“The court lacks the ability and authority to deal with problems concerning religion and the church” – court tells the defrocked Jonglei Provincial Archbishop
The South Sudan High Legal has sent the court case between the defrocked Jonglei Provincial Archbishop and the primate of the Episcopal Church of South Sudan (ECSS) to the Tribunal court for further proceedings.
However, the ECSS headquarters in Juba hailed the decision as a “victory” for the organization since the ejected priest had previously refused to appear before the Tribunal court.
In their conclusions, Presiding Judge Laurent Jaja said that there were no explicit faith and church beliefs in the Constitution linked to the issue, but that the matter should be addressed within the Church’s constitution.
“The court lacks the ability and authority to deal with problems concerning religion and the church. “The Church has its own tribunal court, constitution, and canon, so they can settle it from there,” he said in his dismissal presentation.
Manyang Gabriel Kon, an ECSS Communications officer who attended the court session, said the Anglican headquarters where the primate sits applauded the decision but questioned whether there would be more space for the defrocked priest to gain because he had contested the tribunal court’s proposal by then.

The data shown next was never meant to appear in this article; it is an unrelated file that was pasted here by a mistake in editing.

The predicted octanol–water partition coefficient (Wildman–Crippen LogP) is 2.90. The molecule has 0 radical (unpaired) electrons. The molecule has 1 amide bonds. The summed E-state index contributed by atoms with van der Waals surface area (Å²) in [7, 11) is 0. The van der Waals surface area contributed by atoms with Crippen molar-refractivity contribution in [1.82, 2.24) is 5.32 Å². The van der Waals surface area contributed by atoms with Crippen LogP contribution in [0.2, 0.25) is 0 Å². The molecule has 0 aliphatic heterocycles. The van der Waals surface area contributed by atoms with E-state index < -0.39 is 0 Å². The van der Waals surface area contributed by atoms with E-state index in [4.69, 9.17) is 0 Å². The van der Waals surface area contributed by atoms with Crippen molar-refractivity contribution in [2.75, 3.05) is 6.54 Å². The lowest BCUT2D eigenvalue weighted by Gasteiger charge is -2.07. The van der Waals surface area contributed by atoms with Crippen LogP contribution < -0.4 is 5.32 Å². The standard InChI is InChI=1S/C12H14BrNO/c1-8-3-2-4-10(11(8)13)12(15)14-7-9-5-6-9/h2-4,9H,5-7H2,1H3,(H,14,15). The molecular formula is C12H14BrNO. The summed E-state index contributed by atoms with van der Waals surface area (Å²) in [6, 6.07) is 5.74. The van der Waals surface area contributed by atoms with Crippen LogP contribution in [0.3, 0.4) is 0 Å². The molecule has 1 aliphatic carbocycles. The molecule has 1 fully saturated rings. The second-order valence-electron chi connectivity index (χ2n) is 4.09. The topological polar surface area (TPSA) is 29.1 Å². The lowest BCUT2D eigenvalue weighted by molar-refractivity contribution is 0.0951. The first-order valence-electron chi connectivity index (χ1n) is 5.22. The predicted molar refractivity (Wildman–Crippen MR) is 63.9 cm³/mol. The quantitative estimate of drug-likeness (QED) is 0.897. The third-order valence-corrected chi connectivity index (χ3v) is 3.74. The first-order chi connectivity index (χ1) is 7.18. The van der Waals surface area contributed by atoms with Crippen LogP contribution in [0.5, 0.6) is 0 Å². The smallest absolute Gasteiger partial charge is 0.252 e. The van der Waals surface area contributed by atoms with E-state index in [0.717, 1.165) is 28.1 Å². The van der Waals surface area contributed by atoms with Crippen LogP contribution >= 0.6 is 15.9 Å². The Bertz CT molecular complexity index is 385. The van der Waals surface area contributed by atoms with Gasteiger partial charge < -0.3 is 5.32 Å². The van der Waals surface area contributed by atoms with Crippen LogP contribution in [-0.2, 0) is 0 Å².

“I don’t believe there will be a further stage since he (defrocked Bishop Akurdid) has already been removed from the system,” he told explained in a Juba echo report seen by NCMP.
“He was the one who went to the judiciary, but we had no intention of taking him there since we chose tribunal court,” Kon said.
The defrocked Bishop’s Secretary and Spokesperson, Philip Maluak Deng, claimed that the defrocking of his Boss was unconstitutional.
“Defrocking may be given to someone who has committed a criminal offense such as murder or adultery,” he wrote on Facebook.
The Episcopal Church of South Sudan (ECSS) in Jonglei has been in a leadership dilemma since the defrocked priest refused to resign last year and maintained the status quo.
Akurdid, who was dismissed, described his firing as an “understanding of the province constitution.”
Earlier this year, the clergyman took the ECSS to court, and the matter was eventually remanded to the Church’s hierarchy, where the primate is the ultimate boss.